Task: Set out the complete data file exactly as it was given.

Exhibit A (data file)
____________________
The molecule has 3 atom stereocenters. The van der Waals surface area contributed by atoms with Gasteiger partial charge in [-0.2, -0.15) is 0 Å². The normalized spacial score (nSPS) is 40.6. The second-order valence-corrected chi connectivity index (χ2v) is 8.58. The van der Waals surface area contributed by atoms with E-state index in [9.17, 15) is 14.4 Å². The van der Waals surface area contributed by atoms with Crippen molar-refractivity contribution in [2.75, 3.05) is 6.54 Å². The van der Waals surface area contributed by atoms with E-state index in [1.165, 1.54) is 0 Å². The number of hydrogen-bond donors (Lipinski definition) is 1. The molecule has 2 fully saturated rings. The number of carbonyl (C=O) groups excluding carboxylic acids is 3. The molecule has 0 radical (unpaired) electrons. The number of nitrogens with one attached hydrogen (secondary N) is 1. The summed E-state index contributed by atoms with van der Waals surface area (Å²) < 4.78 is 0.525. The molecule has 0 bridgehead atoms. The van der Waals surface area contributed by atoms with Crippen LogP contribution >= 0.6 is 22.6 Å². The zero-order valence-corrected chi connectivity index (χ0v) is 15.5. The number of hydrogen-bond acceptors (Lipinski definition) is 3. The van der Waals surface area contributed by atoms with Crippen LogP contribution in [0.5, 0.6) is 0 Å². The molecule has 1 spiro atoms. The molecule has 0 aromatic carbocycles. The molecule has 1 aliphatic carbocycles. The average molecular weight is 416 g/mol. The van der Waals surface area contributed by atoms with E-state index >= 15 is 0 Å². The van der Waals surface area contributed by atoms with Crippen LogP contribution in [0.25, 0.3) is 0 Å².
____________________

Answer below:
The molecule has 3 atom stereocenters. The van der Waals surface area contributed by atoms with Gasteiger partial charge in [-0.2, -0.15) is 0 Å². The normalized spacial score (nSPS) is 40.6. The second-order valence-corrected chi connectivity index (χ2v) is 8.58. The van der Waals surface area contributed by atoms with E-state index in [9.17, 15) is 14.4 Å². The van der Waals surface area contributed by atoms with Crippen molar-refractivity contribution in [2.75, 3.05) is 6.54 Å². The van der Waals surface area contributed by atoms with E-state index in [1.165, 1.54) is 0 Å². The number of hydrogen-bond donors (Lipinski definition) is 1. The molecule has 2 fully saturated rings. The number of carbonyl (C=O) groups excluding carboxylic acids is 3. The molecule has 0 radical (unpaired) electrons. The number of nitrogens with one attached hydrogen (secondary N) is 1. The summed E-state index contributed by atoms with van der Waals surface area (Å²) < 4.78 is 0.525. The molecule has 0 bridgehead atoms. The van der Waals surface area contributed by atoms with Crippen LogP contribution >= 0.6 is 22.6 Å². The zero-order valence-corrected chi connectivity index (χ0v) is 15.5. The number of hydrogen-bond acceptors (Lipinski definition) is 3. The van der Waals surface area contributed by atoms with Crippen LogP contribution in [0.5, 0.6) is 0 Å². The molecule has 1 spiro atoms. The molecule has 0 aromatic carbocycles. The molecule has 1 aliphatic carbocycles. The average molecular weight is 416 g/mol. The van der Waals surface area contributed by atoms with E-state index >= 15 is 0 Å². The van der Waals surface area contributed by atoms with Crippen LogP contribution in [0.25, 0.3) is 0 Å².